Founded in Bradford in the 1940s, and now run by the third-generation brothers William and George Marshall, the Marrtree Group of companies has operated for over 80 years. With interests in commercial and residential property, quarrying and forestry, the business is now based in Harrogate.

Fitness Coach & Tree Surgeon Make Waves

Forget building a simple snowman, fitness coach Martin Sharp and tree surgeon Justin Scott have created an interactive sailing boat using snow in the Austrian Alps.

The Yorkshire-based pair have been competing in the international snow sculpture competition, Shapes in White, in Ischgl, Austria. Their entry, a snow boat known as Unsinkable 2, attracted a lot of positive comments from the judges and came in 9th place in the contest, which finished today.

Last year, Martin and Justin secured fourth place in the competition with a double decker bus-sized sculpture of Eddie the Eagle, designed to pay homage to the British ski jumper. This year’s entry was a simpler design but it allowed people to actually sit inside it and imagine they were sailing the boat through the spectacular mountains surrounding it.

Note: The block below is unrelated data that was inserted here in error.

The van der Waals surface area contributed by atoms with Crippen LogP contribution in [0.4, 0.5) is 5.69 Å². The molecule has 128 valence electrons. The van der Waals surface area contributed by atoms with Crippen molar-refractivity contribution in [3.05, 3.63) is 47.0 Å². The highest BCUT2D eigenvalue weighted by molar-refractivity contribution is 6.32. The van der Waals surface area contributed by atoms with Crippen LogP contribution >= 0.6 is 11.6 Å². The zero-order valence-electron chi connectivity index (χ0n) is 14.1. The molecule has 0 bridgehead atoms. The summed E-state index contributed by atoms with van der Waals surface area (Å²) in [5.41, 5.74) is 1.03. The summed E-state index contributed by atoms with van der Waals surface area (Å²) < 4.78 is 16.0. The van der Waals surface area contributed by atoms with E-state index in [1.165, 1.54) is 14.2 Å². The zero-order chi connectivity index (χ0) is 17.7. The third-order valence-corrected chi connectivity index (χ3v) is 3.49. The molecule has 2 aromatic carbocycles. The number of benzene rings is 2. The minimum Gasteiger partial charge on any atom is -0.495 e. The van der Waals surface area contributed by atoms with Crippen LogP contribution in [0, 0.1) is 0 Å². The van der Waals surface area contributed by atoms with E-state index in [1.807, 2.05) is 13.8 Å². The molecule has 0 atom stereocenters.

Martin, who runs the fitness and lifestyle coaching business Sharp Fit For Life, said they weren’t disappointed that the risk they’d taken with this year’s design hadn’t paid off with a ranking in the top five. As the only British competitors, the pair were always going to be underdogs as there is rarely enough snowfall for them to practice their snow sculpture skills in the UK.

The 45-year-old from York said: “We’ve taken a huge pile of snow and turned it into an amazing snow boat which made people smile and had a lot of fun doing it. We absolutely loved creating this sculpture and it feels like we literally sailed it as it just came together really well.”

“Our favourite moment has been seeing the faces of everyone who has looked around the finished sculpture. They’ve all had the wow moment and they have all sat in the boat and pretended to be sailors in the middle of the mountains.”

Now the competition has finished, Martin, from York, and Justin, from Driffield, are getting ready to create another masterpiece from snow – this time in Sweden. In less than two weeks, they will be competing in the Kiruna International Snow Sculpture Competition, recreating an abstract bronze sculpture of the human form made by Justin.